9) When you leave your desk on a Friday, what’s the first thing you do? On a Friday evening/the weekend, what do you do to relax?
Ha – I work from home on Fridays anyway but I don’t relax. This is what my husband would tell you. I read and eat and hang out with my kid and friends (back in the day when you could do that) but I never switch off…half my mind is always on work. I don’t know why – I just cannot stop. I dont think I am built to stop and much as it grieves my loved ones, I’ve accepted that about myself. I just love what I do.
10) If you had to choose between Rod Stewart and Freddie Mercury, who would you choose and why?
Haha! Random but OBVIOUSLY Freddie…that story is full of pathos and tragedy and I have always always loved an underdog/outsider. The person who does not fit but that difference becomes their strength as well as their downfall. And his pain is everywhere in his music, but told in a paletable way, with a wink and a nod because he knows you cannot take it but he hopes, just for a second, you might really see him and not shy away.
Nelle Andrew joined RML in 2020. She previously worked as an agent at Peters Fraser and Dunlop for eleven years, and prior to that at Macmillan publishers. Nelle represents an array of internationally bestselling and award-winning authors across both fiction and non-fiction. Among those on her list are Sara Collins (winner of the Costa Debut fiction award), Jing-Jing Lee (a longlistee for the Women’s Fiction Prize and Walter Scott prize), Beth Underdown and Cecilia Ekback (HWA Goldsboro Award winners) and six Richard and Judy book club picks such as the bestselling Heidi Perks, Bryony Gordon and Elizabeth Day.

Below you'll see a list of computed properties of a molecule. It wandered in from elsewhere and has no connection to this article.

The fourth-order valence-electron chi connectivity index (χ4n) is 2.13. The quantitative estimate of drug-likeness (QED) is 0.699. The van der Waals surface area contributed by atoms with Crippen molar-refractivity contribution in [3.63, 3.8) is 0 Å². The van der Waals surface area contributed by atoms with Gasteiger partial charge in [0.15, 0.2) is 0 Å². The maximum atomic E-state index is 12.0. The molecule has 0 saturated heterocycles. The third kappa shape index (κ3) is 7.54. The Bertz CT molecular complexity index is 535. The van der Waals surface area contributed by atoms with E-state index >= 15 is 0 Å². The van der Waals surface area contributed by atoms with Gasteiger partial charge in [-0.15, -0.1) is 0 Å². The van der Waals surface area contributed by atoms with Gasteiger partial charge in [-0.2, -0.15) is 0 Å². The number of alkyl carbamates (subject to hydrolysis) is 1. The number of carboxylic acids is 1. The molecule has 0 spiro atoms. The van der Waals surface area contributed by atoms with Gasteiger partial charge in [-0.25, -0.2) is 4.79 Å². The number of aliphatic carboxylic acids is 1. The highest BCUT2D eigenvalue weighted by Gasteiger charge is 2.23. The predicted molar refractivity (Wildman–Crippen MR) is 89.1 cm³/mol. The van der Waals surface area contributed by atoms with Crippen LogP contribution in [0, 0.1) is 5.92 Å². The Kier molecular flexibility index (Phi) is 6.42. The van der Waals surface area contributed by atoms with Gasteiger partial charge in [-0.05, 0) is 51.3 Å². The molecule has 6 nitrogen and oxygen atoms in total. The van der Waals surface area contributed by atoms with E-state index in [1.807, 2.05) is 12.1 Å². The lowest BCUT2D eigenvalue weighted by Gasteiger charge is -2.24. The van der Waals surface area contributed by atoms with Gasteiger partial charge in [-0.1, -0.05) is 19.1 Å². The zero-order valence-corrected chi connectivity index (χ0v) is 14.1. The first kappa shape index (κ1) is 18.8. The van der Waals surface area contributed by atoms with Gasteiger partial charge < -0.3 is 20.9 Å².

Nelle was a Bookseller Rising Star in 2016 and was shortlisted for Agent of the Year in 2018. Nelle also became a published author in her own right under the name Nelle Davy. She helped to build the Lucy Cavendish Fiction Prize for Unpublished Authors into one of the most eminent prizes for unpublished voices, and sat on the original board for The Sunday Times/PFD Young Writer’s Award.
Thank you for letting me interview you, Nelle. It has been a pleasure to hear about what you look for.